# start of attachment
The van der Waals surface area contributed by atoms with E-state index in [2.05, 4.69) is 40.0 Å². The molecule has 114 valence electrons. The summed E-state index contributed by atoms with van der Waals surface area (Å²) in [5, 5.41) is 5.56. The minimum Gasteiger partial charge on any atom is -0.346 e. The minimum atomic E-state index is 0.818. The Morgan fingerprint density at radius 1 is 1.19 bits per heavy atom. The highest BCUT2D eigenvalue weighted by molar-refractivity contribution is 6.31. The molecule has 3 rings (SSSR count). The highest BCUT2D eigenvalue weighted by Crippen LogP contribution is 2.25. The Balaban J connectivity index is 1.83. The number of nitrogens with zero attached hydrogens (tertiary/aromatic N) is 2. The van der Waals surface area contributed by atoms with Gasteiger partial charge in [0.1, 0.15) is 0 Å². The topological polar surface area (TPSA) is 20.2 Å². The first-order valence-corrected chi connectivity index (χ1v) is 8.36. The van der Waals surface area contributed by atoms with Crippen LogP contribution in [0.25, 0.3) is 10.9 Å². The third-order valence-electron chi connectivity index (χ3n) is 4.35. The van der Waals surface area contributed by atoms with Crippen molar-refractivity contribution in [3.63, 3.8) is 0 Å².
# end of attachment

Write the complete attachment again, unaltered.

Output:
The van der Waals surface area contributed by atoms with E-state index in [2.05, 4.69) is 40.0 Å². The molecule has 114 valence electrons. The summed E-state index contributed by atoms with van der Waals surface area (Å²) in [5, 5.41) is 5.56. The minimum Gasteiger partial charge on any atom is -0.346 e. The minimum atomic E-state index is 0.818. The Morgan fingerprint density at radius 1 is 1.19 bits per heavy atom. The highest BCUT2D eigenvalue weighted by molar-refractivity contribution is 6.31. The molecule has 3 rings (SSSR count). The highest BCUT2D eigenvalue weighted by Crippen LogP contribution is 2.25. The Balaban J connectivity index is 1.83. The number of nitrogens with zero attached hydrogens (tertiary/aromatic N) is 2. The van der Waals surface area contributed by atoms with Gasteiger partial charge in [0.1, 0.15) is 0 Å². The topological polar surface area (TPSA) is 20.2 Å². The first-order valence-corrected chi connectivity index (χ1v) is 8.36. The van der Waals surface area contributed by atoms with Crippen LogP contribution in [0.25, 0.3) is 10.9 Å². The third-order valence-electron chi connectivity index (χ3n) is 4.35. The van der Waals surface area contributed by atoms with Crippen molar-refractivity contribution in [3.63, 3.8) is 0 Å².